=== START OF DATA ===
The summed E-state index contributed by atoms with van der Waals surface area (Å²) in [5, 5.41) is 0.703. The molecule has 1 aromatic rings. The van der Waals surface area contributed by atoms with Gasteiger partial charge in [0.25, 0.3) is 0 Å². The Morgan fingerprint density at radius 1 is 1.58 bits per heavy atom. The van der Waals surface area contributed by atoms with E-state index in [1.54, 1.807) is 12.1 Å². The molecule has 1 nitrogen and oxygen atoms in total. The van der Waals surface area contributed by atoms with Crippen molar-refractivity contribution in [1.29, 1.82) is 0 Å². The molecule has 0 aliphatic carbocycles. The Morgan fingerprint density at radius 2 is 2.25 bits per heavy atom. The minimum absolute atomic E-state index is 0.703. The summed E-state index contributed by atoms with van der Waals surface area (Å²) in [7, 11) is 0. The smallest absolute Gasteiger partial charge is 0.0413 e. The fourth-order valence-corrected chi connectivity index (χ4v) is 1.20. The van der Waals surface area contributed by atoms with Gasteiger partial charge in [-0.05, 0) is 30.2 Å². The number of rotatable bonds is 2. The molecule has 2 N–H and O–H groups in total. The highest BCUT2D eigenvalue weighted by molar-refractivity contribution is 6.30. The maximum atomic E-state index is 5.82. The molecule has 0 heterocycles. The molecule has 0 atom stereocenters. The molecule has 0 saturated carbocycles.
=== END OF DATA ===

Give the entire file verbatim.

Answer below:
The summed E-state index contributed by atoms with van der Waals surface area (Å²) in [5, 5.41) is 0.703. The molecule has 1 aromatic rings. The van der Waals surface area contributed by atoms with Gasteiger partial charge in [0.25, 0.3) is 0 Å². The Morgan fingerprint density at radius 1 is 1.58 bits per heavy atom. The van der Waals surface area contributed by atoms with E-state index in [1.54, 1.807) is 12.1 Å². The molecule has 1 nitrogen and oxygen atoms in total. The van der Waals surface area contributed by atoms with Crippen molar-refractivity contribution in [1.29, 1.82) is 0 Å². The molecule has 0 aliphatic carbocycles. The Morgan fingerprint density at radius 2 is 2.25 bits per heavy atom. The minimum absolute atomic E-state index is 0.703. The summed E-state index contributed by atoms with van der Waals surface area (Å²) in [7, 11) is 0. The smallest absolute Gasteiger partial charge is 0.0413 e. The fourth-order valence-corrected chi connectivity index (χ4v) is 1.20. The van der Waals surface area contributed by atoms with Gasteiger partial charge in [-0.05, 0) is 30.2 Å². The number of rotatable bonds is 2. The molecule has 2 N–H and O–H groups in total. The highest BCUT2D eigenvalue weighted by molar-refractivity contribution is 6.30. The maximum atomic E-state index is 5.82. The molecule has 0 heterocycles. The molecule has 0 atom stereocenters. The molecule has 0 saturated carbocycles.